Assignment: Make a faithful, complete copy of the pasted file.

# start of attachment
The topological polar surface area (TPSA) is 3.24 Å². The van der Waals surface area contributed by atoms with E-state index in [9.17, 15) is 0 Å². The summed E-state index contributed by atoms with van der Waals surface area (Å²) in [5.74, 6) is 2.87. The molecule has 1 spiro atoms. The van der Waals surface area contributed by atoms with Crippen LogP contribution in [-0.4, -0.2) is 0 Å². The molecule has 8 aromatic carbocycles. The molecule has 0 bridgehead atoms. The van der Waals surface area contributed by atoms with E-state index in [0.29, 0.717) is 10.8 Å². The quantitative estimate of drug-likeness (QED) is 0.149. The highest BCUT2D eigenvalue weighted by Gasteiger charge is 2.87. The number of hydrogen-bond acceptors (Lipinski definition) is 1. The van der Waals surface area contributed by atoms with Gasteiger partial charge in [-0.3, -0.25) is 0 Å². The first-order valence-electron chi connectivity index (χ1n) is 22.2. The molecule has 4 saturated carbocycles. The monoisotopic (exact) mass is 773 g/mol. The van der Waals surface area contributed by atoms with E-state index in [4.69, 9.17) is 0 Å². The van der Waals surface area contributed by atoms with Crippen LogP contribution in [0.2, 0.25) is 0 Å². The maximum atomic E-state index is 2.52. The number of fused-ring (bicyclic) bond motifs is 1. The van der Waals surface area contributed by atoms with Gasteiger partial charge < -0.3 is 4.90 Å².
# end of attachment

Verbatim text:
The topological polar surface area (TPSA) is 3.24 Å². The van der Waals surface area contributed by atoms with E-state index in [9.17, 15) is 0 Å². The summed E-state index contributed by atoms with van der Waals surface area (Å²) in [5.74, 6) is 2.87. The molecule has 1 spiro atoms. The van der Waals surface area contributed by atoms with Crippen LogP contribution in [-0.4, -0.2) is 0 Å². The molecule has 8 aromatic carbocycles. The molecule has 0 bridgehead atoms. The van der Waals surface area contributed by atoms with E-state index in [0.29, 0.717) is 10.8 Å². The quantitative estimate of drug-likeness (QED) is 0.149. The highest BCUT2D eigenvalue weighted by Gasteiger charge is 2.87. The number of hydrogen-bond acceptors (Lipinski definition) is 1. The van der Waals surface area contributed by atoms with Gasteiger partial charge in [-0.3, -0.25) is 0 Å². The first-order valence-electron chi connectivity index (χ1n) is 22.2. The molecule has 4 saturated carbocycles. The monoisotopic (exact) mass is 773 g/mol. The van der Waals surface area contributed by atoms with E-state index in [4.69, 9.17) is 0 Å². The van der Waals surface area contributed by atoms with Crippen LogP contribution in [0.2, 0.25) is 0 Å². The maximum atomic E-state index is 2.52. The number of fused-ring (bicyclic) bond motifs is 1. The van der Waals surface area contributed by atoms with Gasteiger partial charge < -0.3 is 4.90 Å².